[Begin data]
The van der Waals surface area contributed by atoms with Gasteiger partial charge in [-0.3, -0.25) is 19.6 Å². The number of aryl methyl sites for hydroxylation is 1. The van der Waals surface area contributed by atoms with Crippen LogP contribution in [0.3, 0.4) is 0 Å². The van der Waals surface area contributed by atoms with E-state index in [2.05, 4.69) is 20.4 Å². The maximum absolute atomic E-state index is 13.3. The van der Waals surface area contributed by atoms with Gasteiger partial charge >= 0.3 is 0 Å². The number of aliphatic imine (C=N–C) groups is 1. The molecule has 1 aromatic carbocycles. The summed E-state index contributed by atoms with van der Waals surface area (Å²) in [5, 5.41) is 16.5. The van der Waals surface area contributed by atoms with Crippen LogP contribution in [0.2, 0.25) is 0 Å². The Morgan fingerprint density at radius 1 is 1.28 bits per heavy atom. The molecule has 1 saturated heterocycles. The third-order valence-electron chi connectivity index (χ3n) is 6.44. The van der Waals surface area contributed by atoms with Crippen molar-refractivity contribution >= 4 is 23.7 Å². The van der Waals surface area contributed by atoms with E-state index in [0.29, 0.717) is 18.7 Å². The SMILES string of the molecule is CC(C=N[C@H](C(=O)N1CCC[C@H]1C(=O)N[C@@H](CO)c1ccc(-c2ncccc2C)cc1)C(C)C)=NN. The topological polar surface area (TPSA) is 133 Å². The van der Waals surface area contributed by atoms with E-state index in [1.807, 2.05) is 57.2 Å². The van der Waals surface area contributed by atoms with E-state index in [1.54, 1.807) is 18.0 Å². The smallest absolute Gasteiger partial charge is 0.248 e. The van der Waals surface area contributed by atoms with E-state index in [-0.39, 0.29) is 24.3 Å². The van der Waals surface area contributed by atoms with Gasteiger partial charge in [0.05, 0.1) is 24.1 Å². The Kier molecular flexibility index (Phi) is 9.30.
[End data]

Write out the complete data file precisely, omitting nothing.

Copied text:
The van der Waals surface area contributed by atoms with Gasteiger partial charge in [-0.3, -0.25) is 19.6 Å². The number of aryl methyl sites for hydroxylation is 1. The van der Waals surface area contributed by atoms with Crippen LogP contribution in [0.3, 0.4) is 0 Å². The van der Waals surface area contributed by atoms with E-state index in [2.05, 4.69) is 20.4 Å². The maximum absolute atomic E-state index is 13.3. The van der Waals surface area contributed by atoms with Gasteiger partial charge >= 0.3 is 0 Å². The number of aliphatic imine (C=N–C) groups is 1. The molecule has 1 aromatic carbocycles. The summed E-state index contributed by atoms with van der Waals surface area (Å²) in [5, 5.41) is 16.5. The van der Waals surface area contributed by atoms with Crippen LogP contribution in [0.2, 0.25) is 0 Å². The Morgan fingerprint density at radius 1 is 1.28 bits per heavy atom. The molecule has 1 saturated heterocycles. The third-order valence-electron chi connectivity index (χ3n) is 6.44. The van der Waals surface area contributed by atoms with Crippen molar-refractivity contribution >= 4 is 23.7 Å². The van der Waals surface area contributed by atoms with E-state index in [0.29, 0.717) is 18.7 Å². The SMILES string of the molecule is CC(C=N[C@H](C(=O)N1CCC[C@H]1C(=O)N[C@@H](CO)c1ccc(-c2ncccc2C)cc1)C(C)C)=NN. The topological polar surface area (TPSA) is 133 Å². The van der Waals surface area contributed by atoms with E-state index in [1.807, 2.05) is 57.2 Å². The van der Waals surface area contributed by atoms with E-state index in [1.54, 1.807) is 18.0 Å². The smallest absolute Gasteiger partial charge is 0.248 e. The van der Waals surface area contributed by atoms with E-state index in [-0.39, 0.29) is 24.3 Å². The van der Waals surface area contributed by atoms with Gasteiger partial charge in [0.05, 0.1) is 24.1 Å². The Kier molecular flexibility index (Phi) is 9.30.